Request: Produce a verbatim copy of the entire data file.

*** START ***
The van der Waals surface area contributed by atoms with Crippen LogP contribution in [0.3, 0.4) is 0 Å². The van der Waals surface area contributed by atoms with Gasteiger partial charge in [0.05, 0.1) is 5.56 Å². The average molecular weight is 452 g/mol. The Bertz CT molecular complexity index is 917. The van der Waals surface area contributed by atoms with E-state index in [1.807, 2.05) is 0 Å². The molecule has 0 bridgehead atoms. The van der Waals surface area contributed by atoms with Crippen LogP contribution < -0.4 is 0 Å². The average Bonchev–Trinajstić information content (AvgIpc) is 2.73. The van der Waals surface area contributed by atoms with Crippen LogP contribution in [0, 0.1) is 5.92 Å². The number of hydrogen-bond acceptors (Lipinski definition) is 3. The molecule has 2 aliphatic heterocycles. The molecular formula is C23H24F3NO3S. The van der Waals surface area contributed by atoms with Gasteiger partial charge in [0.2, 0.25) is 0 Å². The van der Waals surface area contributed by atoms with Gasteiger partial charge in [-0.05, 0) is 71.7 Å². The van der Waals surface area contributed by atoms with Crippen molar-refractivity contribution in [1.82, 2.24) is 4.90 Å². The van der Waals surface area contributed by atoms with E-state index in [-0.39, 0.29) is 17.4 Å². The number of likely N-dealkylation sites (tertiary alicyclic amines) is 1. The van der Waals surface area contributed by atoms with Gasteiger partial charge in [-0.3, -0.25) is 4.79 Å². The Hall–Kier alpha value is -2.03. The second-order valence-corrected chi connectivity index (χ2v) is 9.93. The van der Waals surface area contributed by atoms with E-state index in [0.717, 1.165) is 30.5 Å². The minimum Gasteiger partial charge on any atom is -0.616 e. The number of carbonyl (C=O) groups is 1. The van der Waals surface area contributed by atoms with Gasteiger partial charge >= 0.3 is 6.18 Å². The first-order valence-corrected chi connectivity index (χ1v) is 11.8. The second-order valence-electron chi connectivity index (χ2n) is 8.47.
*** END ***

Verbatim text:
The van der Waals surface area contributed by atoms with Crippen LogP contribution in [0.3, 0.4) is 0 Å². The van der Waals surface area contributed by atoms with Gasteiger partial charge in [0.05, 0.1) is 5.56 Å². The average molecular weight is 452 g/mol. The Bertz CT molecular complexity index is 917. The van der Waals surface area contributed by atoms with E-state index in [1.807, 2.05) is 0 Å². The molecule has 0 bridgehead atoms. The van der Waals surface area contributed by atoms with Crippen LogP contribution < -0.4 is 0 Å². The average Bonchev–Trinajstić information content (AvgIpc) is 2.73. The van der Waals surface area contributed by atoms with Crippen LogP contribution in [0, 0.1) is 5.92 Å². The number of hydrogen-bond acceptors (Lipinski definition) is 3. The molecule has 2 aliphatic heterocycles. The molecular formula is C23H24F3NO3S. The van der Waals surface area contributed by atoms with Gasteiger partial charge in [0.2, 0.25) is 0 Å². The van der Waals surface area contributed by atoms with Gasteiger partial charge in [-0.05, 0) is 71.7 Å². The van der Waals surface area contributed by atoms with Crippen molar-refractivity contribution in [1.82, 2.24) is 4.90 Å². The van der Waals surface area contributed by atoms with E-state index in [-0.39, 0.29) is 17.4 Å². The number of likely N-dealkylation sites (tertiary alicyclic amines) is 1. The van der Waals surface area contributed by atoms with Gasteiger partial charge in [-0.3, -0.25) is 4.79 Å². The Hall–Kier alpha value is -2.03. The second-order valence-corrected chi connectivity index (χ2v) is 9.93. The van der Waals surface area contributed by atoms with E-state index in [0.717, 1.165) is 30.5 Å². The minimum Gasteiger partial charge on any atom is -0.616 e. The number of carbonyl (C=O) groups is 1. The van der Waals surface area contributed by atoms with Gasteiger partial charge >= 0.3 is 6.18 Å². The first-order valence-corrected chi connectivity index (χ1v) is 11.8. The second-order valence-electron chi connectivity index (χ2n) is 8.47.